Link to this page: http://www.socialistparty.org.uk/issue/256/24730
Imperialism Restructures Famine
NEWSPAPER PICTURES show emaciated children who have lost their parents and probably do not have long to live themselves.
Life is so harsh that people bury the dead straight into the ground, maybe two or three bodies in the same grave because they are too weak to dig anymore.
This is Malawi, southern Africa, the sixth poorest country in the world. Life expectancy there has fallen from 43 to 39 years in the last five years and is expected to fall to 30 by 2010.
Yet it is a situation repeated across many parts of Africa. The world food programme estimates that 20 million people are at risk from famine across southern Africa.
The roots of this human tragedy lie in the role of capitalism and imperialism.
Africa is a continent extremely rich in natural resources yet these resources have been plundered by imperialism and the multinationals to boost their profits.
Not only have they driven down the prices of raw materials but they have forced states to produce cash crops like coffee for the world market rather than crops to feed their own population.
In Malawi, the International Monetary Fund (IMF) ordered the government to sell off its 170,000 tonnes of grain stocks so that the farmers would be encouraged to grow more by opening up the economy. But the only people to profit from this were the unregulated private traders who bought up these stocks, many of whom have links to the ruling party.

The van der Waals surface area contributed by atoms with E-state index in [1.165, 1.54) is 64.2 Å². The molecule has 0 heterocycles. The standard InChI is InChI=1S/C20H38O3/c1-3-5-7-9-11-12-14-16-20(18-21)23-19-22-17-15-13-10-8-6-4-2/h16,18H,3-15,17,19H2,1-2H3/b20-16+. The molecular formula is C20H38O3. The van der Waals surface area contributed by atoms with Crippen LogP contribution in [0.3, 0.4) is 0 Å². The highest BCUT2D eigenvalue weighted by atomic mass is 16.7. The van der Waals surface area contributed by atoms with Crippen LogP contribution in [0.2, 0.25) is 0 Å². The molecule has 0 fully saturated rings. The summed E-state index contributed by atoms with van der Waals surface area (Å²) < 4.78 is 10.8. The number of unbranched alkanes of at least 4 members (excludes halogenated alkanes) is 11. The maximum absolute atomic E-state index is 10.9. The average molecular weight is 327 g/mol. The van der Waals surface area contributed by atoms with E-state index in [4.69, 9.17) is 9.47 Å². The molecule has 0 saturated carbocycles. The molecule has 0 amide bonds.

The government then had to take out a £24 million foreign bank loan to import 135,000 tonnes of maize. The price of maize has now shot up by 500%.
Loans from organisations such as the World Bank and the IMF are linked to further privatisation of the economies. In Malawi the IMF has refused further funding saying that any money for food must come from further budget cuts.
Uganda is unlikely to get much needed funding for medical aid from the 'Global Fund', (despite their government's slavish application of IMF policies).
Any aid they get has to be matched by their own government and this could take the economy out of the strict financial guidelines the IMF has set. Leaders of many African states have been willing accomplices in these attacks on workers' living standards.
Recently the US treasury secretary Lawrence Summers attacked recommendations that the IMF and World Bank should give grants and not loans and should cancel outstanding loans, saying that the bank "would no longer be able to advance America's core values and (political and economic) interests around the world."
The problem of famine is fundamentally not going to be solved by the work of charities however desperately immediate help is needed.
It will be through the development of mass parties in all of these states and internationally with socialist programmes prepared to take on capitalism and imperialism and implement policies - such as clean water, free good quality medical aid, cheap good quality housing and food.
As Mahopolang Mohlomi a 32-year-old mother of two in Lesotho said: "Food aid won't last forever. We need jobs".
In The Socialist 31 May 2002: